As news rolled in on June 24 of the result of the UK’s referendum
on membership of the European Union, in a small office in central London, the
team responsible for the ICI Pension Fund were preparing for action.
As government bond prices soared and investors panicked, an opportunity
had presented itself: the price of the £11 billion ($14.5 billion) pension’s
next buy-in had fallen by £10 million.
Heath Mottram, chief executive of Pensions Secretariat
Services which runs the ICI Pension Fund, and his team sealed a £750 million
buy-in with Legal & General (L&G) on July 5—just eight working days
after the referendum, a record for a deal of this size.
“We needed to move
quickly in case this opportunity closed,” said Clive
Wellsteed, partner at the pension’s advisors LCP.
“There is every chance of further market disruption over the coming months given the political environment.”The ICI pension has
a series of “umbrella contracts” in place with L&G for various tranches of
its liabilities, which Wellsteed said were “specifically designed to facilitate
the fund to take advantage of sudden movements in the markets while maintaining
the strong contractual terms and robust collateral structures already in
aftermath of the UK’s referendum was an “excellent opportunity” for pensions in
the market for de-risking transactions, according to a bulk annuity market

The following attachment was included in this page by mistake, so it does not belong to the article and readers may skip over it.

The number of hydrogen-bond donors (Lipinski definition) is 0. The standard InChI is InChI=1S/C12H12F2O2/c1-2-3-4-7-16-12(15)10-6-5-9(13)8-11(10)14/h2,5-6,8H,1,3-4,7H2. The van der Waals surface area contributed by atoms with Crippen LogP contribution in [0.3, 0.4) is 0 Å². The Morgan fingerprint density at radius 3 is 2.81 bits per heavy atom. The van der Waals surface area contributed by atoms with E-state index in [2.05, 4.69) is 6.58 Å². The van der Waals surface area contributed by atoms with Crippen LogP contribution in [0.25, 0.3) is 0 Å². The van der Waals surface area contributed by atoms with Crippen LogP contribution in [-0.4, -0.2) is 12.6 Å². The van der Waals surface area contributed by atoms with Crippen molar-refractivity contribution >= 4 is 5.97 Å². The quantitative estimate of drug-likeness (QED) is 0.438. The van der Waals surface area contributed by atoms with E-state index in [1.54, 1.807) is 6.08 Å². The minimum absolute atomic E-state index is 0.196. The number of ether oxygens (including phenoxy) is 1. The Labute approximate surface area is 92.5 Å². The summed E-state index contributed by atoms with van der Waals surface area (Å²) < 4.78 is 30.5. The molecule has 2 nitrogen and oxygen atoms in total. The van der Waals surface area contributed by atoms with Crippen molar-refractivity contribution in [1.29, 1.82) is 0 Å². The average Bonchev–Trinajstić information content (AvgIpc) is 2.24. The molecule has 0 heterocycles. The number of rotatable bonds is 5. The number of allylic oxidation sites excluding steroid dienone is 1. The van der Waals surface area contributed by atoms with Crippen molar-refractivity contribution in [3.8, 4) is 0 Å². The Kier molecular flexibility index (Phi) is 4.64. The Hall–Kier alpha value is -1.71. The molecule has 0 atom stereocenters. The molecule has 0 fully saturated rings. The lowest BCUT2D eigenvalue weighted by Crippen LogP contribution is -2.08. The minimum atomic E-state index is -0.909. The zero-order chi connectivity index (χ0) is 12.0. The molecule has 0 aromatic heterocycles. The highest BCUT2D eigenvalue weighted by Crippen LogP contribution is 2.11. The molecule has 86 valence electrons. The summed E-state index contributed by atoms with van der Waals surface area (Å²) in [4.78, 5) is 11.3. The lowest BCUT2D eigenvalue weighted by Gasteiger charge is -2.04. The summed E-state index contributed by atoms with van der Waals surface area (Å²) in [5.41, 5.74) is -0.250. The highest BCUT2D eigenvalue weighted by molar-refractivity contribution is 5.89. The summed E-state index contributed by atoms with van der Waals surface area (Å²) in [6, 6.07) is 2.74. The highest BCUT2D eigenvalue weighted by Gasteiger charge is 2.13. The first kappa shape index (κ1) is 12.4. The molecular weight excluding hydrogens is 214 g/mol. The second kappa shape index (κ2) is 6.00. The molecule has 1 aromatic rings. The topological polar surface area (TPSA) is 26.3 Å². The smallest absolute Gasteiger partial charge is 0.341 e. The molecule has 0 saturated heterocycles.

commentary from Aon Hewitt.
need to be actively in the market to seize such opportunities,” Aon Hewitt said.
“A scheme can engage with the market, obtain competitive quotations, select a
preferred insurer, agree terms, and then monitor movements in the insurer's
pricing against an agreed trigger. Subject to appropriate advance planning, the
scheme can then transact very quickly when a trigger point is hit.”
L&G’s pricing of bulk annuities is based on corporate
bond spreads above UK gilts. These have fallen back since the ICI transaction,
but Aon Hewitt said “there is every chance of further market disruption over
the coming months given the political environment.”
The ICI transaction
was the pension’s ninth since March 2014. That initial
deal covered £3.6 billion of liabilities and was split between L&G and fellow
UK insurer Prudential. It remains the largest single buy-in or buyout
completed in the UK, according to LCP. ICI has now insured £7 billion of its
£11 billion of liabilities.
The pension—which provides
for more than 55,000 members of the engineering company’s defined benefit plan—won
Award for its de-risking program at the CIO
European Innovation Awards in London in June.
Pension Insures £5B in ‘Umbrella’ De-risking Deal